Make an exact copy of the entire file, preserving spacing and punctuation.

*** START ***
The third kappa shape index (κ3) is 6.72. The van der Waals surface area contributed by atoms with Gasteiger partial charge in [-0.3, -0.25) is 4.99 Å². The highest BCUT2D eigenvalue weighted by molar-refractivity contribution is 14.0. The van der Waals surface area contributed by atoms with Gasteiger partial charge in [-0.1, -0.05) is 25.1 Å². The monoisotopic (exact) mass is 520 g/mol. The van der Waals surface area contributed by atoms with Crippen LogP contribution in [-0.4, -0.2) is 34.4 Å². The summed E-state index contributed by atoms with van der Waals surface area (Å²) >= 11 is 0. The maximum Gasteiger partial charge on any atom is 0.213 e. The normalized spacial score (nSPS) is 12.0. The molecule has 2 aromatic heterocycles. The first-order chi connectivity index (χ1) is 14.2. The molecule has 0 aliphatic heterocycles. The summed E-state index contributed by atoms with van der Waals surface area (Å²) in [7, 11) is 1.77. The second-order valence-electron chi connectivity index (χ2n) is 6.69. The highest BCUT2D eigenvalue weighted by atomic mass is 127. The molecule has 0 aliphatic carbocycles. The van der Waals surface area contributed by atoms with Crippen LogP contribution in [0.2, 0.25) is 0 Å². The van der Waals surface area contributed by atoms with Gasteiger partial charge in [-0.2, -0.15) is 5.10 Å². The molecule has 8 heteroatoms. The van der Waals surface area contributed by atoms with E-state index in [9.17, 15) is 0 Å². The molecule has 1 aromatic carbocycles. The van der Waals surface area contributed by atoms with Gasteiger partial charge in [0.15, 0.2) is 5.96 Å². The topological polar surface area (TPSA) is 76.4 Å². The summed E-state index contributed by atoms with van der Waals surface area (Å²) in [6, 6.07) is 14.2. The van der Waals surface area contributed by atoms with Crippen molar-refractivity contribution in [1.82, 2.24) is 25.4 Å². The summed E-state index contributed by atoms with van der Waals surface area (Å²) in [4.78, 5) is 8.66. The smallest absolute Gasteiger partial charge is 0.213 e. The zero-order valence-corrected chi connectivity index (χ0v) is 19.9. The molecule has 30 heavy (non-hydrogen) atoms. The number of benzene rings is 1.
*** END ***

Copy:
The third kappa shape index (κ3) is 6.72. The van der Waals surface area contributed by atoms with Gasteiger partial charge in [-0.3, -0.25) is 4.99 Å². The highest BCUT2D eigenvalue weighted by molar-refractivity contribution is 14.0. The van der Waals surface area contributed by atoms with Gasteiger partial charge in [-0.1, -0.05) is 25.1 Å². The monoisotopic (exact) mass is 520 g/mol. The van der Waals surface area contributed by atoms with Crippen LogP contribution in [-0.4, -0.2) is 34.4 Å². The summed E-state index contributed by atoms with van der Waals surface area (Å²) >= 11 is 0. The maximum Gasteiger partial charge on any atom is 0.213 e. The normalized spacial score (nSPS) is 12.0. The molecule has 2 aromatic heterocycles. The first-order chi connectivity index (χ1) is 14.2. The molecule has 0 aliphatic heterocycles. The summed E-state index contributed by atoms with van der Waals surface area (Å²) in [7, 11) is 1.77. The second-order valence-electron chi connectivity index (χ2n) is 6.69. The highest BCUT2D eigenvalue weighted by atomic mass is 127. The molecule has 0 aliphatic carbocycles. The van der Waals surface area contributed by atoms with Crippen LogP contribution in [0.2, 0.25) is 0 Å². The van der Waals surface area contributed by atoms with Gasteiger partial charge in [-0.2, -0.15) is 5.10 Å². The molecule has 8 heteroatoms. The van der Waals surface area contributed by atoms with E-state index in [9.17, 15) is 0 Å². The molecule has 1 aromatic carbocycles. The van der Waals surface area contributed by atoms with Gasteiger partial charge in [0.15, 0.2) is 5.96 Å². The topological polar surface area (TPSA) is 76.4 Å². The summed E-state index contributed by atoms with van der Waals surface area (Å²) in [6, 6.07) is 14.2. The van der Waals surface area contributed by atoms with Crippen molar-refractivity contribution in [1.82, 2.24) is 25.4 Å². The summed E-state index contributed by atoms with van der Waals surface area (Å²) in [4.78, 5) is 8.66. The smallest absolute Gasteiger partial charge is 0.213 e. The zero-order valence-corrected chi connectivity index (χ0v) is 19.9. The molecule has 30 heavy (non-hydrogen) atoms. The number of benzene rings is 1.